Texas YMCA Boots Pro-Life Student Group

A group of pro-life students from around the nation who've gathered in Austin, Texas this week for an abortion protest at the state capitol has been banned from a local YMCA after pro-choice activists complained about the students using the facility's showers.

Students for Life of America (SFLA) had made arrangements with the Town Lake Branch of the Austin YMCA to use their showers during their week-long pro-life protest, the group's spokesperson Alexa Coombs told Fox News. About 56 members of the group are being housed in local churches that don't have showers. The Washington, D.C.-based pro-life organization had received permission to use the Y's facilities between 9 and 10 p.m. each night.

"We had an agreement and that was the arrangement for the whole week," Coombs said.

The YMCA did not respond to several phone calls and emails requesting comment.

A staff member at the Town Lake Branch told Fox News they were aware of the incident. The staffer said the YMCA strives to be politically neutral, but did not explain why the YMCA revoked their agreement with the pro-life organization. The group arrived at the Y on Monday at the appointed time wearing matching blue pro-life shirts — and that's apparently what sparked the trouble, Coombs said.

"There were some pro-abortion people working out in the gym and they saw our blue shirts and complained," Coombs said. "The staff told us they felt bullied and threatened by the pro-abortion customers."

The next day, the group was told they would no longer be allowed to use the YMCA's facilities, Coombs said.

"[A YMCA employee] was very nice and respectful, but he said they had some push back from people who are pro-abortion," she said. "The staff felt threatened so they were not going to allow us to come back to use their showers."

That prompted a scramble to find an alternative way to accommodate 56 college students in need of a shower.

"Some supporters offered their homes, but with 56 people that's a little difficult to do," Coombs said.

Eventually, a Catholic high school about 30 minutes outside Austin offered their facilities – at midnight.

"We took the bus up there and everybody came home around 1 a.m. – finally showered," Coombs said, adding that she was extremely disappointed in the Y's decision to ban their group.

"We were shocked," she said. "The YMCA is known for helping young people. They've always had an open door policy to everyone. We felt discriminated against because of our pro-life beliefs."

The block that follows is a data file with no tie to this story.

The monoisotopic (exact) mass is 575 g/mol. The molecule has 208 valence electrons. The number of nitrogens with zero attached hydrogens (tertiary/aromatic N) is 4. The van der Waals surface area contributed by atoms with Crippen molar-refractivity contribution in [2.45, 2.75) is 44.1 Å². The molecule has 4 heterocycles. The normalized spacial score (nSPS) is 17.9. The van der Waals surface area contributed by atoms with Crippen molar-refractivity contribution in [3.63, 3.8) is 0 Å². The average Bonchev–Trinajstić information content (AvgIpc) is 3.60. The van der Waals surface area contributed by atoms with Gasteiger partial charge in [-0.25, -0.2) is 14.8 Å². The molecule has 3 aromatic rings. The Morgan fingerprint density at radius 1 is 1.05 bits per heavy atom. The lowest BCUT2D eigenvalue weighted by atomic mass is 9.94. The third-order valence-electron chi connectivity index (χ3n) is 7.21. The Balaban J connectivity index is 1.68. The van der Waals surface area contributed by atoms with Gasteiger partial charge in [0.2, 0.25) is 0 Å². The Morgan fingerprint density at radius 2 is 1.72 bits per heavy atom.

Brendan O'Morchoe, director of field operations for SFLA, said they weren't the only ones bullied by the pro-choice activists.

"Unfortunately, the anger and rage from the pro-abortion protestors has created a toxic environment even outside the capitol building," O'Morchoe said. "It's really a shame that the YMCA was bullied by these people."


The YMCA released a statement in response to the incident involving the banning of the pro-life students. This statement contradicts earlier statements made by the YMCA that indicated the pro-life students were well-behaved and did not cause any disruptions.

Here is the statement in its entirety:

"A story was issued by Fox News Radio today about a misunderstanding that occurred between YMCA of Austin staff and a group of students from the organization Students for Life.

In light of discussion surrounding the issue, the YMCA of Austin is seeking to clarify our position on the matter.

As a volunteer-led nonprofit organization, it is not our intention to inject ourselves into this issue, nor do we take a position on this issue.

We strive to create an atmosphere that is welcoming to all, where people of all backgrounds are comfortable.

That's what we were striving to do in accommodating the Students for Life group who were in need of a place to shower.

Unfortunately, in this instance, it caused the political debate to come into the Y.

If any person or group enters our facilities and creates an atmosphere that is disruptive, we have an obligation to our members and program participants to ask that person or group to leave or to refuse them access.

There are appropriate places in which to conduct a political debate, and that place is down the street at the State Capitol, not at our YMCA. We are working directly with Students for Life to find a solution that is acceptable to all parties."

Todd Starnes is the host of Fox News & Commentary – heard daily on 250+ radio stations. He's also the author of Dispatches From Bitter America. To check out all of his work you can visit his website or follow him on Twitter @toddstarnes. In his spare time, Todd is active in his church, plays golf, follows SEC football, and eats barbecue. He lives in New York City.

Free CP Newsletters

Join over 250,000 others to get the top stories curated daily, plus special offers!


Most Popular

More Articles